However, since the onset of the nationwide fuel shortage in early summer, even the backup generators — which run on fuel — cannot always come to the rescue. Many residents can’t use their cars, and some lines for gas stations stretch on for miles, occasionally peppered with drivers leaving their vehicles and getting into fights.
A gas station destroyed in the Beirut port explosion of August 2020 remains unrepaired in the city’s Mar Mikhael district, more than a year after the blast. Beirut, Lebanon, September 25, 2021.
Natasha Turak | CNBC
Lebanon imports more than 80% of its food and goods, including fuel. The smuggling of fuel to Syria by militant and political group Hezbollah and the hoarding of fuel by other groups and businesses to sell on the black market at higher rates have helped gut the country’s supply and inflate prices.
And Lebanon’s central bank is now restricting imports of subsidized fuel because it is running out of dollars, which it had used to underpin its economy. The central bank has been slow to extend lines of credit to fuel importers and gas stations, and has now ended subsidies on diesel.
That’s made the commodity unaffordable for many in Lebanon’s population of 6 million — 78% of which has fallen into poverty in the last two years, according to the World Bank, in one of the sharpest depressions of modern times.
Lebanon’s central bank did not reply to a CNBC request for comment.
The official exchange rate of the Lebanese lira has been pegged at 1,500 lira to the dollar since the 1990s. The actual rate, however, by which cash is exchanged on the black market, has veered between 13,000 and 18,000 lira to the dollar in September. It is currently trading around 19,250 to the dollar.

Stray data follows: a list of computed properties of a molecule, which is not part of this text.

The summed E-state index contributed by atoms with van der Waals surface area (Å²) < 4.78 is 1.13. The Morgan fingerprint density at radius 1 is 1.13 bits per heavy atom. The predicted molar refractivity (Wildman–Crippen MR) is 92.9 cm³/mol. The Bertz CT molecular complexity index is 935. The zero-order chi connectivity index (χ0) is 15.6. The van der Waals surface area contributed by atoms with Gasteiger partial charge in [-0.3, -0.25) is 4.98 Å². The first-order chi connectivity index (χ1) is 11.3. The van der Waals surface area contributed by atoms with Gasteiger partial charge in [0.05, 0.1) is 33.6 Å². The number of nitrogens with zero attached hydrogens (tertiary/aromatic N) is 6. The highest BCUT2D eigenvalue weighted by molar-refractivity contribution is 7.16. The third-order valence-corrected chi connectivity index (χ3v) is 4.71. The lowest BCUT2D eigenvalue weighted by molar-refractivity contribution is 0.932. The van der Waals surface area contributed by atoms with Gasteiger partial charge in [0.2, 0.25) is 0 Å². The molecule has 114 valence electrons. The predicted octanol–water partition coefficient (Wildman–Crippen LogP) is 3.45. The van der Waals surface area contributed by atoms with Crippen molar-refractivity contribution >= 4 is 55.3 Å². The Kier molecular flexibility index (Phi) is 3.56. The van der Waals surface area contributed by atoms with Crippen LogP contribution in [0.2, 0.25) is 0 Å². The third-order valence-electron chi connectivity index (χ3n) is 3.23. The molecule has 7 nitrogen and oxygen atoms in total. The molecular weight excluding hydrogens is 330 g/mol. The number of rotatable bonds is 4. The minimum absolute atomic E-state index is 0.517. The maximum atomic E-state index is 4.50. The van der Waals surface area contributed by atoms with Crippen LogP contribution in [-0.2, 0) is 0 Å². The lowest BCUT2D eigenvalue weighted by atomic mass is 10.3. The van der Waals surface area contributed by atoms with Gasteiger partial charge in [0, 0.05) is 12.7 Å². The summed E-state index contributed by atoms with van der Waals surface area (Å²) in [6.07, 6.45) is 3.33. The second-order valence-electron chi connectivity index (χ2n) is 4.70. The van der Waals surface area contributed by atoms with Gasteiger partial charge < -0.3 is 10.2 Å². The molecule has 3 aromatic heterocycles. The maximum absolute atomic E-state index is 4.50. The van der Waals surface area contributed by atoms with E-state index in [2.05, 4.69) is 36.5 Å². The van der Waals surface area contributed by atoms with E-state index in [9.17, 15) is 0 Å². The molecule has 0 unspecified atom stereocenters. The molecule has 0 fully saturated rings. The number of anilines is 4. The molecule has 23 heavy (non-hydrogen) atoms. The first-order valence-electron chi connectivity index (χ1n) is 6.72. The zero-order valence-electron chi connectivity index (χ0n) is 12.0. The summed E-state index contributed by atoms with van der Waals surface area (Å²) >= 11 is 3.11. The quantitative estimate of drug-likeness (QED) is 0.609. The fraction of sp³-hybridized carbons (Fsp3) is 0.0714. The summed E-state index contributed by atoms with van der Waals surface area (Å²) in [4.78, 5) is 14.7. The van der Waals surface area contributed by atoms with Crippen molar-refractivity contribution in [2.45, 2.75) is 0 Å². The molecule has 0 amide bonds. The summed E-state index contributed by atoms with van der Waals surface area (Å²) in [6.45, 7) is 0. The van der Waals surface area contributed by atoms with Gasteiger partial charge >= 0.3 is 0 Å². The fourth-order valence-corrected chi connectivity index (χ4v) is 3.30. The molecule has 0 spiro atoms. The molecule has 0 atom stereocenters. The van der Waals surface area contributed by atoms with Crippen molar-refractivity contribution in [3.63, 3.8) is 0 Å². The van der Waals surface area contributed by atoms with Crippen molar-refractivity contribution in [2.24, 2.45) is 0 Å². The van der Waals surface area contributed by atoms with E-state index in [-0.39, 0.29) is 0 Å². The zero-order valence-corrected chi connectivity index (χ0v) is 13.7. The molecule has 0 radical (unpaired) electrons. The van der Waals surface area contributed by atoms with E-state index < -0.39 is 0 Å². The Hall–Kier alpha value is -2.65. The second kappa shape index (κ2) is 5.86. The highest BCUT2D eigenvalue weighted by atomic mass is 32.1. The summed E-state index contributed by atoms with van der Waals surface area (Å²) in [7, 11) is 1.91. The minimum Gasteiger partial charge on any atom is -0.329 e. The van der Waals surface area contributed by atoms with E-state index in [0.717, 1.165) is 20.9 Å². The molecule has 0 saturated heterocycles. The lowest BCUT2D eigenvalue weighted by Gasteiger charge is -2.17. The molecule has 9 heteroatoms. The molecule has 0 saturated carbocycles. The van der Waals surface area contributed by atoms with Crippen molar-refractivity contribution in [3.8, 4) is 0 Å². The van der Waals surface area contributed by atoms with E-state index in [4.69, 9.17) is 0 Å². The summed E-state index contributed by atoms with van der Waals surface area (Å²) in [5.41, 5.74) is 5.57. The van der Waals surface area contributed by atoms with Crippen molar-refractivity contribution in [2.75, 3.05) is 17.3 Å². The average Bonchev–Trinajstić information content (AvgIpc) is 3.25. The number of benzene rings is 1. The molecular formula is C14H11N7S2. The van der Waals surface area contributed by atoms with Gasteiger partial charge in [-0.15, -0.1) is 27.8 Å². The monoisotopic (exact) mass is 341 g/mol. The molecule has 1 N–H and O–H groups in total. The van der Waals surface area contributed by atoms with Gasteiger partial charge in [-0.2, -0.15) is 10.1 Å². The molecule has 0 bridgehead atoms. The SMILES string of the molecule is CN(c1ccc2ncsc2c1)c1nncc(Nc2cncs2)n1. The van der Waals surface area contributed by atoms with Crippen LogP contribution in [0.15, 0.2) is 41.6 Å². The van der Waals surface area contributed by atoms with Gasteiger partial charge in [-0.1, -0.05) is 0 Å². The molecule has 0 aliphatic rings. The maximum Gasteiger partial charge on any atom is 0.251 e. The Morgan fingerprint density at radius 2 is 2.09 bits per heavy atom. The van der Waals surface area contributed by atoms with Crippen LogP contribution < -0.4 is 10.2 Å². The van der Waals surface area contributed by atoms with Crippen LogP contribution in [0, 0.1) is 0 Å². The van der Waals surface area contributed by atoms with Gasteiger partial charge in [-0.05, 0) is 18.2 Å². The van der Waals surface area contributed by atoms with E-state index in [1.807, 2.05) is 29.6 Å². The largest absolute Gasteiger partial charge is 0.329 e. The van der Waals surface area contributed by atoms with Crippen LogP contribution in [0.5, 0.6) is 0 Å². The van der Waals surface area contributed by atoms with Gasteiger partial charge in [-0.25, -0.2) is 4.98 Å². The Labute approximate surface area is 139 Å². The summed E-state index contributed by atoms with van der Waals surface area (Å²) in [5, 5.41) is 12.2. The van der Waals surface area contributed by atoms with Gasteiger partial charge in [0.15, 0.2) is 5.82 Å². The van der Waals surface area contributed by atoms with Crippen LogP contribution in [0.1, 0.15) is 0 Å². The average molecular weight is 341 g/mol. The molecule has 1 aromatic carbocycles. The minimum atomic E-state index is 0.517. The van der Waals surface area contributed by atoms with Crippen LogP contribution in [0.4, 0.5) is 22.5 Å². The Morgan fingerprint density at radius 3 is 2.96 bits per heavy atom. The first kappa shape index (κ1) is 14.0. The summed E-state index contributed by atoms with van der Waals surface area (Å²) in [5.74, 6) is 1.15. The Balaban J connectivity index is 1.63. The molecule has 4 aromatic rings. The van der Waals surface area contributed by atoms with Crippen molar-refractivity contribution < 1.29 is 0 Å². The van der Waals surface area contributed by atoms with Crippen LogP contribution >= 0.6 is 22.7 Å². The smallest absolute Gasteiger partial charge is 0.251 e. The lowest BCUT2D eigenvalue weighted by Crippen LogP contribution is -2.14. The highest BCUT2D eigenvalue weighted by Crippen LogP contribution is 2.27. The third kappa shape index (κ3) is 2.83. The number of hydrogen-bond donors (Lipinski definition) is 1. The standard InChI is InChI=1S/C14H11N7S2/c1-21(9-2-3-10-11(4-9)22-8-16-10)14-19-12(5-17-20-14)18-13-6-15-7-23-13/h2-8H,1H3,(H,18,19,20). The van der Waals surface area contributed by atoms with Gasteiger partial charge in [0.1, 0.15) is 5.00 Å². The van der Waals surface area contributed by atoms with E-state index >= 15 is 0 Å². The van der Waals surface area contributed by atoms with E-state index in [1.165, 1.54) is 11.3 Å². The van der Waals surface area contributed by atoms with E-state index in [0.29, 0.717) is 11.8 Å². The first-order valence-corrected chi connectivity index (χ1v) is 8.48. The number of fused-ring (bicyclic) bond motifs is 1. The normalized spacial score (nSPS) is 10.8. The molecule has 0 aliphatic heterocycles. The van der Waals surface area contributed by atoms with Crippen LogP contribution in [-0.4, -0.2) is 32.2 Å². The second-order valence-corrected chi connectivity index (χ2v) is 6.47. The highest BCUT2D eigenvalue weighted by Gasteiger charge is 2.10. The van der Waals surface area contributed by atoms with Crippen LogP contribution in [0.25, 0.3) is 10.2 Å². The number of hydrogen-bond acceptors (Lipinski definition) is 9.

Marwan Sweidan runs a popular ice cream shop called Smushkies in Beirut’s Mar Mikhael district. He says he’s lucky to be able to afford fuel for his own generators, without which it would be impossible to keep his goods cold and business open. But to do that, he needs dollars.
“You can buy non-subsidized diesel, but you have to pay for it in dollars,” he said. “It’s like $600 a ton; the cost went up a lot, and there are so many new costs that just popped up for electricity, which has made it so much harder.” This is the first time Lebanon’s government has priced a commodity in dollars.
Antonella Hajj Nicolas, a physics student, spends hours in Smushkies just for the electricity. “Since yesterday night we don’t have any electricity at home, the generator doesn’t work. This place has electricity and wifi, so I came to study for my exams for a few days,” she told CNBC. As for perishable food, her family can’t store that in their home either.
“We don’t have food in the fridge because we don’t want to get poisoning … we buy our food each day by day, on the spot,” she said.
Lebanon has one of the highest debt-to-GDP ratios in the world.
Since the onset of its financial crisis two years ago, when the country defaulted on its massive debt pile — including $31 billion in Eurobonds that remain outstanding — Lebanon’s economy has been in a rapidly-accelerating free fall. Governments and institutions that have pledged aid to the country are still withholding it due to lack of confidence in the government’s ability to enact reforms and stamp out corruption and Western officials have expressed worry at the prospect of further instability or state collapse in a country home to numerous armed political and militant groups.
Mass protests in Lebanon began in October of 2019 as the currency plummeted, eventually losing 90% of its value. Lebanese depositors have been locked out of their foreign currency accounts, and those who kept their deposits in lira have seen their life savings wiped out.
Dede Al Hayek stands in from of her darkened snack shop in Beirut’s Geitawy district, which she had to close due to Lebanon’s financial and fuel crisis. Beirut, Lebanon, September 25 2021.
Natasha Turak | CNBC
Dede el Hayek, a grandmother who ran a once-busy snack shop in a residential part of Beirut, now spends her days sitting in the shop’s darkened entrance alone, occasionally chatting with neighbors. Since she couldn’t afford the fuel to keep a generator running, she had to close her business, and now sleeps in a cot in the shop’s back storage room.
“I don’t have enough money to run the generator. I don’t work anymore, since three months ago,” she said, gesturing at empty shelves. “No one comes in here anymore.”